Iron element (Fe) is in group 8 and period 4 of a periodic table. Iron is in the d-block and it is classified as a transition element on the periodic table.
There is a lot more information related to iron which is mentioned in the Information Table given below.
So let’s dive right into it!
Table of contents
- Iron element (Information Table)
- Iron element in Periodic table
- Facts about Iron
- Properties of Iron
- Uses of Iron
Iron Element (Information Table)
The important data related to iron element is given in the table below.
|Appearance of iron||Shiny metallic gray color|
|Atomic number of iron||26|
|Symbol of iron||Fe|
|Atomic mass of iron||55.845 u|
|Protons, Neutrons & Electrons in iron||Protons: 26, Neutrons: 30, Electrons: 26|
|State of iron (at STP)||Solid|
|Group number of iron in periodic table||8|
|Period number of iron in periodic table||4|
|Block of iron in periodic table||d-block|
|Category of iron||Transition metals|
|Bohr model or Electrons per shell or Electrons arrangement in iron||2, 8, 14, 2|
|Electron configuration of iron||[Ar] 3d6 4s2|
|Orbital diagram of iron|
|Electronegativity of iron (on pauling scale)||1.83|
|Atomic radius of iron (van der Waals radius)||194 picometers|
|Density of iron||7.875 g/cm3|
|1st ionization energy of iron||7.902 eV|
|Main isotope of iron||56Fe|
|Melting point of iron||1811 K or 1538 °C or 2800 °F|
|Boiling point of iron||3134 K or 2862 °C or 5182 °F|
|Crystal structure of iron||Body Centered Cubic (BCC)|
|Discovery of iron||Before 5000 BC|
Also see: Interactive Periodic Table (It has rotating bohr models as well as many other details of all the 118 elements in a single periodic table).
Iron element in Periodic table
The Iron element (Fe) has the atomic number 26 and is located in group 8 and period 4. Iron is a metal and it is classified as a transition element.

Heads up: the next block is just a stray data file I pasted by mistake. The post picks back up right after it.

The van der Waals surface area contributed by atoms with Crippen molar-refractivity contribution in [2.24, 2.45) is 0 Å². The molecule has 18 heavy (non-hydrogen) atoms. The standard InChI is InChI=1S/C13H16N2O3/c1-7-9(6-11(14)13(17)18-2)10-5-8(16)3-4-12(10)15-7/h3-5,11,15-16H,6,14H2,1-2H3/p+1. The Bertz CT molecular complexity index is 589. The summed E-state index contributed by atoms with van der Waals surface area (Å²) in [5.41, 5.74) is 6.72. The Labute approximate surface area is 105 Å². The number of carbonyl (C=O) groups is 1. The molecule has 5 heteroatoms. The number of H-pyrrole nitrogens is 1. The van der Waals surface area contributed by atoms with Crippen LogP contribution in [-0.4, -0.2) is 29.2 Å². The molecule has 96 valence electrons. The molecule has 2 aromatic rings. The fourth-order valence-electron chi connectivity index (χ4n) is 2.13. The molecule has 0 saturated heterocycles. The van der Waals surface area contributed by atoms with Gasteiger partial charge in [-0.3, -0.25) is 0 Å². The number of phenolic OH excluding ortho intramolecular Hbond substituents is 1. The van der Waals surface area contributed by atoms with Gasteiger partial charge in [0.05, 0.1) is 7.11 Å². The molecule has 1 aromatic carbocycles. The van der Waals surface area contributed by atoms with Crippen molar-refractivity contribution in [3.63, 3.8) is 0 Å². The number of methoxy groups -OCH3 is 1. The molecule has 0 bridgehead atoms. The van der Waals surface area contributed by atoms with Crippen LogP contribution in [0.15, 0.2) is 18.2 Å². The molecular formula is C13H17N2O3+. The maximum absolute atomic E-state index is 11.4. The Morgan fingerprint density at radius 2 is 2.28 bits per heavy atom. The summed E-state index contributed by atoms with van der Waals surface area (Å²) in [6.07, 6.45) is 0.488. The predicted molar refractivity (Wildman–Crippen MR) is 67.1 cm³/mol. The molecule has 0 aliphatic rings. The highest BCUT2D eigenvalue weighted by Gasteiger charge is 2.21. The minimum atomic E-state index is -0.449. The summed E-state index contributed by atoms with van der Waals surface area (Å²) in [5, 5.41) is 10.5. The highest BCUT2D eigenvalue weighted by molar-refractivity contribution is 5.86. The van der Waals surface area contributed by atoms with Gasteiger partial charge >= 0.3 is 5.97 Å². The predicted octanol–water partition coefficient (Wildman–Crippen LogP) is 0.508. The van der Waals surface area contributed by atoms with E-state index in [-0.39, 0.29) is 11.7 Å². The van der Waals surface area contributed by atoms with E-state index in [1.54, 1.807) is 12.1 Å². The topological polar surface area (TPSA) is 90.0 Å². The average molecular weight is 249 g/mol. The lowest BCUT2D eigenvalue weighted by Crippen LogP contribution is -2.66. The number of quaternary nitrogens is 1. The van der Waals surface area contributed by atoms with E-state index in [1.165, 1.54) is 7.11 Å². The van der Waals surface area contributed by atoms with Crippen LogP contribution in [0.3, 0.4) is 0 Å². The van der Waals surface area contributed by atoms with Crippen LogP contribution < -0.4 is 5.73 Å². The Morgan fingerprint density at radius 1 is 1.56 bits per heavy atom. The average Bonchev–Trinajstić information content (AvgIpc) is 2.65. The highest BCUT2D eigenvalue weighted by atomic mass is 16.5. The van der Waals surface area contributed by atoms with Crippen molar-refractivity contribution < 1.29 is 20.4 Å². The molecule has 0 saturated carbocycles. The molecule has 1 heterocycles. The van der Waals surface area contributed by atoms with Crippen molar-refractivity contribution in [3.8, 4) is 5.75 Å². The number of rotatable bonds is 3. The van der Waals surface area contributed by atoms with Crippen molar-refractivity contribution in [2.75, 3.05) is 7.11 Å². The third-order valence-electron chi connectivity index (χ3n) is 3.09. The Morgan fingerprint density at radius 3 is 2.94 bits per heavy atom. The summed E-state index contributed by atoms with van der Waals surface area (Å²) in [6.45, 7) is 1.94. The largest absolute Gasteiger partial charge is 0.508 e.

Facts about iron
Here are a few interesting facts about iron element.
- Iron is the 4th most abundant element (by weight) present in the earth’s crust.
- Iron is a very ancient element (discovered around 5000 years ago) and it has been used for a very long time.
- There is a large amount of iron oxides on the planet Mars, which makes it look reddish in color.
- Most of the iron is present in the outer core as well as inner core of the earth’s crust.
- Sun, stars as well as meteors also contain iron element.
- Iron is very essential for living organisms. Plants use iron in the production of chlorophyll, while in animals the iron is a component of hemoglobin.
- Most of the iron is used in manufacturing of steels.
- China, Australia and Brazil are the largest producers of iron in the world.
- Iron is the most used metal on the earth and it is abundant and cheap.
Properties of iron
Here is a list of some physical properties and chemical properties of iron.
Physical properties of iron
- Iron is a metal and it has a lustrous metallic appearance.
- The iron element has many isotopes and the most abundant isotope is 56Fe. Its abundance is around 92%.
- The melting point and boiling point of iron is 1811 K and 3134 K respectively.
- The crystal structure iron is BCC.
- Iron is the naturally occurring magnetic element on the earth.
Chemical properties of iron
- Pure iron is reactive and it is not found in its free state from the earth’s crust. It is always found as a compound with other elements.
- Iron is classified as a transition metal on the periodic table as it has incompletely filled d-orbitals. Its electronic configuration is [Ar] 3d6 4s2.
- Iron reacts with moisture and oxygen and forms a rust.
- Iron also gets corroded due to higher temperatures.
- The iron burns with a golden flame in a flame test.
Uses of iron
Here are some uses of the iron element.
- Steels are made from iron, and these steels are used in construction work and other manufacturing works.
- Stainless steel also contains iron in it. The stainless steel has anticorrosive properties and so it is used in kitchen utensils.
- Iron is also used in making magnets.
- Steel made from iron is used in manufacturing of cars, ships, etc.
- Iron is also used to produce colored sparks in some fireworks.